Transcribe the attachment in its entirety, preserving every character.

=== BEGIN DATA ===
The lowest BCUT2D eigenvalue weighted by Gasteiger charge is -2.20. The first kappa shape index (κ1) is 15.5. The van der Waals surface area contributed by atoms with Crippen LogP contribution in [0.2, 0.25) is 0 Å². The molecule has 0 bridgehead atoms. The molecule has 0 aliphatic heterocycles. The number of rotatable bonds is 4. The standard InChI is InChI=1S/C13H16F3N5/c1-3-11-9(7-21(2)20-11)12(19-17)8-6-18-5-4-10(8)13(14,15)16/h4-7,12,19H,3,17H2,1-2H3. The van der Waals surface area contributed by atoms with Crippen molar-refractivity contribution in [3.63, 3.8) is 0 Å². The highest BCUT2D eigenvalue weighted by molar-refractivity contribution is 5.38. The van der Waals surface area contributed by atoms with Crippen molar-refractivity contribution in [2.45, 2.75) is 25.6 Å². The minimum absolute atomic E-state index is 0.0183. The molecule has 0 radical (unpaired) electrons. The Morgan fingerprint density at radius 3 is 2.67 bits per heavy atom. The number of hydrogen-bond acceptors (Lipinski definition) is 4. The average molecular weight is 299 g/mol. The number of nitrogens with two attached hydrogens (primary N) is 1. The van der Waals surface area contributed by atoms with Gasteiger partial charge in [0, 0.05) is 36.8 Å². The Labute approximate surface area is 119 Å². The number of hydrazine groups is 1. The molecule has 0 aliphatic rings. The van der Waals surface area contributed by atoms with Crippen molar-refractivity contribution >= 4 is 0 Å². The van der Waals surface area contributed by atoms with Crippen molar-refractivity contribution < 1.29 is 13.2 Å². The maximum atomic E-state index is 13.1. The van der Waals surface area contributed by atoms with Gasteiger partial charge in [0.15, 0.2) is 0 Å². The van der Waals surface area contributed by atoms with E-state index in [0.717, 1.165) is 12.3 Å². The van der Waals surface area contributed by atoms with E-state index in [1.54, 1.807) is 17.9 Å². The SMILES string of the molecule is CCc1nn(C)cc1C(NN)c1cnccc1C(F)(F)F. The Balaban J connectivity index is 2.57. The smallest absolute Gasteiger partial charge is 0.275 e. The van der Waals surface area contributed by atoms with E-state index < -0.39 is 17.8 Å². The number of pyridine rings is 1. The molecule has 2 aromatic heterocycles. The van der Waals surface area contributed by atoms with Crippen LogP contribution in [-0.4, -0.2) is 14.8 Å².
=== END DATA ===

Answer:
The lowest BCUT2D eigenvalue weighted by Gasteiger charge is -2.20. The first kappa shape index (κ1) is 15.5. The van der Waals surface area contributed by atoms with Crippen LogP contribution in [0.2, 0.25) is 0 Å². The molecule has 0 bridgehead atoms. The molecule has 0 aliphatic heterocycles. The number of rotatable bonds is 4. The standard InChI is InChI=1S/C13H16F3N5/c1-3-11-9(7-21(2)20-11)12(19-17)8-6-18-5-4-10(8)13(14,15)16/h4-7,12,19H,3,17H2,1-2H3. The van der Waals surface area contributed by atoms with Crippen molar-refractivity contribution in [3.63, 3.8) is 0 Å². The highest BCUT2D eigenvalue weighted by molar-refractivity contribution is 5.38. The van der Waals surface area contributed by atoms with Crippen molar-refractivity contribution in [2.45, 2.75) is 25.6 Å². The minimum absolute atomic E-state index is 0.0183. The molecule has 0 radical (unpaired) electrons. The Morgan fingerprint density at radius 3 is 2.67 bits per heavy atom. The number of hydrogen-bond acceptors (Lipinski definition) is 4. The average molecular weight is 299 g/mol. The number of nitrogens with two attached hydrogens (primary N) is 1. The van der Waals surface area contributed by atoms with Gasteiger partial charge in [0, 0.05) is 36.8 Å². The Labute approximate surface area is 119 Å². The number of hydrazine groups is 1. The molecule has 0 aliphatic rings. The van der Waals surface area contributed by atoms with Crippen molar-refractivity contribution >= 4 is 0 Å². The van der Waals surface area contributed by atoms with Crippen molar-refractivity contribution < 1.29 is 13.2 Å². The maximum atomic E-state index is 13.1. The van der Waals surface area contributed by atoms with Gasteiger partial charge in [0.15, 0.2) is 0 Å². The van der Waals surface area contributed by atoms with E-state index in [0.717, 1.165) is 12.3 Å². The van der Waals surface area contributed by atoms with E-state index in [1.54, 1.807) is 17.9 Å². The SMILES string of the molecule is CCc1nn(C)cc1C(NN)c1cnccc1C(F)(F)F. The Balaban J connectivity index is 2.57. The smallest absolute Gasteiger partial charge is 0.275 e. The van der Waals surface area contributed by atoms with E-state index < -0.39 is 17.8 Å². The number of pyridine rings is 1. The molecule has 2 aromatic heterocycles. The van der Waals surface area contributed by atoms with Crippen LogP contribution in [-0.4, -0.2) is 14.8 Å².